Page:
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Cough is one of the most frequent complaints among patients. In the present case, a 35-year-old Asian male comes into the clinic stating that his cough has been persistent for two weeks. The cough is productive of sputum and is followed by fever, malaise, and myalgia. The examination shows that the patient has a low-grade fever, scattered rhonchi, and mild wheezing. The review of the patient’s history, physical exam, and x-ray suggests a primary diagnosis of acute bronchitis and differential diagnoses of COPD, pneumonia, and asthma.
The primary diagnosis for the patient is acute bronchitis, an inflammation of the bronchi and the trachea. This condition is characterized by a cough that lasts from one to three weeks and can be with or without sputum production (Buttaro, Trybulski, Polgar Bailey, & Sandberg-Cook, 2017). Other symptoms include low-grade fever, occasional wheezing, rhonchi, and dyspnea (Kinkade & Long, 2016). The patient’s complaints suit this description fully, and his malaise and myalgia indicate that this may be a viral upper respiratory tract infection.
The first differential diagnosis is asthma, a chronic condition of the airways. It is defined by dyspnea and chest tightness, wheezing, and persistent cough (Aaron et al., 2017). The x-ray of the patient cannot detect asthma, so the patient’s history is the only present data that one has for this case. However, asthma is not characterized by fever, and the patient does not talk about chest tightness or dyspnea which weakens the diagnosis.
The second differential diagnosis is pneumonia, an infection of the lungs. It is a severe condition that can present with productive cough, fever, fatigue, chest pain, nausea, and dyspnea (Buttaro et al., 2017). The patient’s x-ray results do not show any airspace opacity or lobar consolidation, thus making the diagnosis of pneumonia less probable than others (Buttaro et al., 2017). In this case, the x-ray plays a significant role in examining the patient.
Finally, one may propose chronic obstructive pulmonary disease (COPD) as the final differential diagnosis. This disease is defined by the inflammation of the lungs, resulting in cough, sputum production, breathing difficulty, and wheezing (Buttaro et al., 2017). Similar to the previously described condition, an x-ray may be indicative of COPD if it shows emphysema (Global Initiative for Chronic Obstructive Lung Disease [GOLD], 2017). Since the diagnostic test does not reveal any changes in size or presence of fluids in the organs, the diagnosis of COPD is not fully supported.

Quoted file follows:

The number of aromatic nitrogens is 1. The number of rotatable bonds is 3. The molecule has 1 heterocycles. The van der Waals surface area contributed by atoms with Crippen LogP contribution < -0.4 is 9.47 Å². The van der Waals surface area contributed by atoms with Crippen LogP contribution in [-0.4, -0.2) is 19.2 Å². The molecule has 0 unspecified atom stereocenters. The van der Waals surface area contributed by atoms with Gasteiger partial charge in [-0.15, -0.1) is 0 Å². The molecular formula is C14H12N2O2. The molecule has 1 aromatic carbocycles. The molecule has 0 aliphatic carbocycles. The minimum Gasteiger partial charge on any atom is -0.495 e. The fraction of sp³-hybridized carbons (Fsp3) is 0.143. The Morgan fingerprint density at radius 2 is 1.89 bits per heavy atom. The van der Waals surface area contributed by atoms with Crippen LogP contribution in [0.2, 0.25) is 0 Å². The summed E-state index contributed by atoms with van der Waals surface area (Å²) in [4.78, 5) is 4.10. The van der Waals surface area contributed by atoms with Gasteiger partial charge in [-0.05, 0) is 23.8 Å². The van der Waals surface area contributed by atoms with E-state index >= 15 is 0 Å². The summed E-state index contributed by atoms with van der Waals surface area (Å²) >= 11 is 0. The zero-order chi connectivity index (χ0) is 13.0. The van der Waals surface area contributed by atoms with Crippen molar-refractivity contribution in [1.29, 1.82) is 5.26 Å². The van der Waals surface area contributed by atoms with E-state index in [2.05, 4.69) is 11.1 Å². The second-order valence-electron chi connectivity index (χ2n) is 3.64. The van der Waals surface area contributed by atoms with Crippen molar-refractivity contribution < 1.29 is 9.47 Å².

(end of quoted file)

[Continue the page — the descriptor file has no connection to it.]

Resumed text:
Acute bronchitis with a viral origin may require only symptomatic treatment because this condition usually passes on its own. Thus, it is vital not to overprescribe antibiotics to the patient (Kinkade & Long, 2016). The patient can benefit from resting for several days, drinking enough fluids, and removing himself from areas with polluted or dry air. To clear the airways from mucus, he can take guaifenesin 200 mg orally every four hours as needed (“Guaifenesin,” 2019). Overall, the cough should pass without additional treatment, but the rest is advisory.
The patient’s history, physical exam, and tests allow a clinician to make an informed decision and come up with multiple possible causes. In this case, cough is a general complaint, but other symptoms such as low-grade fever, wheezing, and malaise point to a diagnosis of acute bronchitis. Differential diagnoses, such as asthma, pneumonia, and COPD, are not supported by presented evidence. The patient’s treatment should include rest, fluids, and symptom management, if necessary.
Aaron, S. D., Vandemheen, K. L., FitzGerald, J. M., Ainslie, M., Gupta, S., Lemière, C.,… Boulet, L. P. (2017). Reevaluation of diagnosis in adults with physician-diagnosed asthma. JAMA, 317(3), 269-279.
Buttaro, T. M., Trybulski, J., Polgar Bailey, P., & Sandberg-Cook, J. (2017). Primary care: A collaborative practice (5th ed.). St. Louis, MO: Elsevier.
Global Initiative for Chronic Obstructive Lung Disease. (2017). At-a-glance outpatient management reference for chronic obstructive pulmonary disease (COPD). Web.
Guaifenesin. (2019). Web.
Kinkade, S., & Long, N. A. (2016). Acute bronchitis. American Family Physician, 94(7), 560-565.